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Best Place to Get Film Developed onto CD (UK only)

Discussion in 'Everything Film' started by Thomas Keidan, Nov 27, 2017.

  1. Thomas Keidan

    Thomas Keidan Well-Known Member

    Hi everyone, I've recently used photo express to get a roll of film developed and put onto CD. Although i'm very happy with how it turned out i'm wondering if there are any other similarly priced services that offer higher resolution scans. Photo express scans to an opened file size of around 18mp but the compressed JPEG size they give is about 1.7-2.3mp. I'm wondering if anywhere else does higher resolutions for when i'm uploading to flickr/instagram. If not i'll have to settle for photo express but wondered if anyone knew of any recommendations. Thanks!
     
  2. PeteRob

    PeteRob Well-Known Member

    There are 2 things - the resolution of the scan and the degree of compression.

    The print-shops usually scan to enough precision to do your print which is likely to be 6x4". Still, this should be enough for screen use and for Flickr. I only put 800 pixel for the biggest side online which is big enough to see and small enough to be useless to anyone wanting to pinch it.

    There is no real reason why they should heavily compress a jpg - it can ruin anything that has smooth graduation of tones.

    The pro outfits might offer more options on how they save the digitised file, unfortunately it means crawling through the service descriptions.
     
  3. spinno

    spinno Well-Known Member

    My first question is how many pixels make up your image? I'm guessing they will be 3000 x 2000
     
  4. spinno

    spinno Well-Known Member

    Close
    So in theory you could produce 10" x 7" prints from the standard scan or 20" x 13" from high resolution scan
    To be honest you will struggle to find anything better elsewhere at that price. Shame that they don't do b/w except C41.
     
  5. Roger_Provins

    Roger_Provins Well-Known Member

    Have a look here. They offer quite a range of services but you'll need to dig around their menu system a bit.
     
  6. Thomas Keidan

    Thomas Keidan Well-Known Member

    Yes around 3000 x 2000! Thanks for asking!
     
  7. Thomas Keidan

    Thomas Keidan Well-Known Member

    Yes, I really want to buy some B&W film but processing is so expensive. I'll try the ilford c41 though!
     
  8. Thomas Keidan

    Thomas Keidan Well-Known Member

  9. neilt3

    neilt3 Well-Known Member

    Get a used film developing tank and changing bag ( if you haven't access to a dark room , or wardrobe to shut yourself in ) , a couple of bottles and the chemical's and your set to go .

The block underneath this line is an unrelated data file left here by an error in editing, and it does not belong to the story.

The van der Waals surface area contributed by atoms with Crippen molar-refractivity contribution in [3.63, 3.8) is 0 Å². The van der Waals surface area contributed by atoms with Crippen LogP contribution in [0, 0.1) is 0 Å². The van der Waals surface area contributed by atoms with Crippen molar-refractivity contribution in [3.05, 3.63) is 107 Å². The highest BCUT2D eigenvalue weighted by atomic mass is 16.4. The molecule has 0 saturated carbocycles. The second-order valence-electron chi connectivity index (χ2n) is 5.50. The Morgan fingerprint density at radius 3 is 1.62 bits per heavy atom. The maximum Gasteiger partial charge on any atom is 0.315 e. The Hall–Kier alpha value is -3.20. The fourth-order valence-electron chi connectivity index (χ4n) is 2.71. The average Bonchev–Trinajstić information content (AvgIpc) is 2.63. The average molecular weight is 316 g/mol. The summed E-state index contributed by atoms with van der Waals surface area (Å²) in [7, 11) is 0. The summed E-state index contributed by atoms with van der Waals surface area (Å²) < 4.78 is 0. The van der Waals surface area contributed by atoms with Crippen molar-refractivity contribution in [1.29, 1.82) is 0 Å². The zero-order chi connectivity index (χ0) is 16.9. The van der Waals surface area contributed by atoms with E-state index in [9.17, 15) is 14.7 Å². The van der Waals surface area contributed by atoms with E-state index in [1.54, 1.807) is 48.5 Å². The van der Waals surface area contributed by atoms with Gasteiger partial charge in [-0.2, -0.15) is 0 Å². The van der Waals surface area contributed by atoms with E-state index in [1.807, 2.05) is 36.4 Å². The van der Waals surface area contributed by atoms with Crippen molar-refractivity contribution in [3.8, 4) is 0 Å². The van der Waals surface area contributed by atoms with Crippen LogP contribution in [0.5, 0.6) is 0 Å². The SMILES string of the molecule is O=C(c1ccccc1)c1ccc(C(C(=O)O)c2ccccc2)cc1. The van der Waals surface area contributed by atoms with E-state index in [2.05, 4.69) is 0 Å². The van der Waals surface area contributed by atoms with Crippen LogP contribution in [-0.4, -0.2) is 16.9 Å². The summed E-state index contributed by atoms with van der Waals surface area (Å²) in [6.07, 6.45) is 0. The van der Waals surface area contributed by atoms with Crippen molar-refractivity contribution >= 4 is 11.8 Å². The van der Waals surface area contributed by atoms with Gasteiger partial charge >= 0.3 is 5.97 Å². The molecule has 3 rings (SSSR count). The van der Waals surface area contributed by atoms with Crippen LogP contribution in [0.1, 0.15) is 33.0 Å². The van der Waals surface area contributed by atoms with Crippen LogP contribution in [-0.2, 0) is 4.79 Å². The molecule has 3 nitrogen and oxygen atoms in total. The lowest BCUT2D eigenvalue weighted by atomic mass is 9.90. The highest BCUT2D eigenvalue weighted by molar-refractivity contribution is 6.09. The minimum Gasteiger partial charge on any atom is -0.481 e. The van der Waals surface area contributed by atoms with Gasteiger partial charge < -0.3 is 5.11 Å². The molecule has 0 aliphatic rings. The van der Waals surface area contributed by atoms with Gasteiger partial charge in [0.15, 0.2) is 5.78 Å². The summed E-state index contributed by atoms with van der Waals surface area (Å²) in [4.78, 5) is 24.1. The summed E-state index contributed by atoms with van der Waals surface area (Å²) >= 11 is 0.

The stop bath and fixer can be reused , just mix up some fresh developer each time and developing a roll of black and white cost's pennies .

    It takes less time to develop , fix and wash a roll than it would to take or send it somewhere .
    And you can alter how it's developed to suit your needs .
     
  10. neilt3

    neilt3 Well-Known Member

    Regarding scanning , if you've got a DSLR you can use that with a macro lens , or adapt an old enlarger lens , and take a picture of the film on a lightbox .
    There are plenty of threads on this subject if you do a search .
    For example , see here ;
    http://www.amateurphotographer.co.uk/forums/threads/best-way-to-scan-negatives.132896/#post-1467353

    Image quality then will be better with 35mm film than can be achieved with a flatbed .
    It would be cheaper (and better ) in the longrun , if you intend useing quite a bit of film to get a dedicated 35mm film scanner .
    Something like a Plustek 7200 .
    They come up quite often for around £60 . At the cost of current film scanning services , you don't need to have many rolls scanned for it to have paid for itself .
    I'm still using my old Minolta DiMage Scan Duall IV that's 12 years old .
    Maximum resolution on mine is 3200dpi , which gives me an approximate 14 megapixel image , more than enough for most uses .
    The quality of the film and shot taken has a bigger play in what's achievable .
    The current Plustek models are about 7200 dpi . work it out .
     
  11. nimbus

    nimbus Well-Known Member

    It is certainly more convenient, on the odd occasions when I want to use mono film it is my choice, due to the easy processing. I still have the equipment to process traditional mono films, but I can't really be bothered to hand process the odd roll.
     
  12. William Parker

    William Parker Well-Known Member

     
  13. William Parker

    William Parker Well-Known Member

    I have used Photp-Hippo I think they are based in Burnley, they have done a good job with scanning negs to CD for me. They are associated with Fuji I think . I know this is an old post.
     

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